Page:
This Week: April 2 - 8
|Fall 2012 Registration Begins!||Monday, April 2 (continues through April 30)|
|Good Friday Observance – No Classes||Friday, April 6|
2012-2013 Multicultural Contexts Courses Informational Session
On Tuesday, April 3, the Office of the Academic Dean is sponsoring lunch and an informational session about next year’s multicultural contexts courses. Students can pick up boxed lunches in the Lower Auditorium immediately following Chapel. The session will be held in Wingate 202.
One of the School of Divinity’s guiding principles is to:
- Encourage Global Perspectives: Through theological reflection, critical inquiry, and ministry formation, the divinity school encourages students, to explore diverse religious, cultural, and ethnic perspectives within both national and international contexts (see School of Divinity Bulletin, 2011-2012, p. 3).
To accomplish this aim, the School highlights in its curriculum each year courses that include a travel component. During the Spring 2013 term, students can enroll in courses that include travel to Appalachia, Nicaragua, and India. A fourth course that involves travel to an urban setting in Mississippi is in the planning stages. Each of these courses meets our curriculum’s core “multicultural contexts” requirement.
General Information about Spring 2012 Multicultural Contexts Courses
- MIN Fierce Landscapes: Listening to the People of Appalachia
Professor: Bill Leonard
Travel: During Winter Break
- This seminar finds its home among the people of Western North Carolina. Students learn experientially through on-site interactions with leaders of congregations, schools, settlement houses, rural and urban non-profits, and other community organizations. Conversations explore the changing nature of Appalachia, economic and ecological issues, church life, and varying religious traditions in the region.
- CDS 790 Nicaragua: Global Health and Cross-Disciplinary Development
Professors: Mark Jensen and Veronice Miles
Travel: Spring Break
- Wake Forest University’s initiative in Nicaragua offers opportunities to develop cross-disciplinary courses for students in the University’s professional and graduate schools. The state of development and the extent of human needs within Nicaragua provide a compelling context to consider the role of the legal, medical, clergy and business professions both within their individual disciplines and as they intersect through development efforts. This course provides structures for such reflection among students from each school.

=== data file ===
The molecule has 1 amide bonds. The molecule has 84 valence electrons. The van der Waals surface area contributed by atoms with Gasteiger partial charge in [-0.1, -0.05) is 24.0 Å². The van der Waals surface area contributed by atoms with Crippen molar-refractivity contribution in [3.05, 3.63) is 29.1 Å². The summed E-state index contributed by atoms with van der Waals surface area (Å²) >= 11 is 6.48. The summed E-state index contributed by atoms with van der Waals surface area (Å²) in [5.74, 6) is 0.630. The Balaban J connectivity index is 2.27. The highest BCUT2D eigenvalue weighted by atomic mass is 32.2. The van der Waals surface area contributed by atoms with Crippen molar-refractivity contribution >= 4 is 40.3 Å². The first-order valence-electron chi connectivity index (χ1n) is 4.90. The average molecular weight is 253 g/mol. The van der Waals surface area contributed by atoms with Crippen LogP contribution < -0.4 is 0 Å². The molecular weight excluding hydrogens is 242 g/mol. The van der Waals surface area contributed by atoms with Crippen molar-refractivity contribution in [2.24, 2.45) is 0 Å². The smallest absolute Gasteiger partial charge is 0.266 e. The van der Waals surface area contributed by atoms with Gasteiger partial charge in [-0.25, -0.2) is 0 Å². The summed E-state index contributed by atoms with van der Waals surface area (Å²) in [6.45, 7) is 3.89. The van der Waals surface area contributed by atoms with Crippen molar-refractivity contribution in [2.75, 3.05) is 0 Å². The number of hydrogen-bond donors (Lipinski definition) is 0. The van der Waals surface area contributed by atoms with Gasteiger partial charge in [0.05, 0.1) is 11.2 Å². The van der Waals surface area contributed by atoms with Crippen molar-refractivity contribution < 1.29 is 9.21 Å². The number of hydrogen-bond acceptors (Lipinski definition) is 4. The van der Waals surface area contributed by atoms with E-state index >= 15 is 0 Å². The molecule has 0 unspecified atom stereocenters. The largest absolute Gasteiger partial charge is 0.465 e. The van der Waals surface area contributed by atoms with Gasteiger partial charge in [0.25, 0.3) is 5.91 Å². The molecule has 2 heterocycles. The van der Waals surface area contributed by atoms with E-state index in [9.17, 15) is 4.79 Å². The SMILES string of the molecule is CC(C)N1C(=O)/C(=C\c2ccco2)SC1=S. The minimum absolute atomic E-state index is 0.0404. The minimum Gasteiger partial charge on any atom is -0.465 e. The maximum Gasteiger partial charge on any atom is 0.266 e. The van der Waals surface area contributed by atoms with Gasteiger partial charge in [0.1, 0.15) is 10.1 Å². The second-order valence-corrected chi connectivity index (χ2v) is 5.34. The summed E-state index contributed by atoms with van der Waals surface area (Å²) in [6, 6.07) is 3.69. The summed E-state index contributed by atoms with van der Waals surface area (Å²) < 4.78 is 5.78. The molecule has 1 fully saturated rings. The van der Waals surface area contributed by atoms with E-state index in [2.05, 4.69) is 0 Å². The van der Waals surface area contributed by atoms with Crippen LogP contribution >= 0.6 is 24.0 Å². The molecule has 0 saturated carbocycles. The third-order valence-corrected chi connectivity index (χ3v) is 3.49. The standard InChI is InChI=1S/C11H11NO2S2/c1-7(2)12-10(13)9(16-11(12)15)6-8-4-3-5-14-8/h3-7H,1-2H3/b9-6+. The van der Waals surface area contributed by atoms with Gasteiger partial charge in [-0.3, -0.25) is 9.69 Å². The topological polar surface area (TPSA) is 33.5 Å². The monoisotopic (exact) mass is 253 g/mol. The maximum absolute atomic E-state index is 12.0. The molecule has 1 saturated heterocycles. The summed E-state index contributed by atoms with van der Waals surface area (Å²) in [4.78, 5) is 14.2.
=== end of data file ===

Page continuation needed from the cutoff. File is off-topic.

- MIN 790 India: Christianity and Indian Culture
Professors: Michelle Voss Roberts and M. Thomas Thangaraj
Travel: Winter Break
- This course begins over winter break with a three-week travel seminar in India. Through visits to significant cultural and religious sites, participants will examine issues of religious pluralism and the relation of faith and culture. This investigation will extend into the spring semester, when we transition from studying Christians in a predominantly Hindu context to visiting with several Hindu communities in the Triad.
- Proposed course – MIN 790 Jackson, MS: A Collaborative Urban Ministry Project with Northminster Baptist Church
Travel: Spring Break
- This course focuses on the urban ministry partnership Northminster Baptist Church has entered into with the Mid-City neighborhood of inner-city Jackson, MS. The course will include travel over spring break to the Jackson, MS region. Northminster’s associate pastor, Jill Barnes Buckley, will provide primary leadership for the course including visiting the Wake Forest campus for sessions prior to and following the travel portion of the course.
Blessings this week,
Associate Dean for Academic Affairs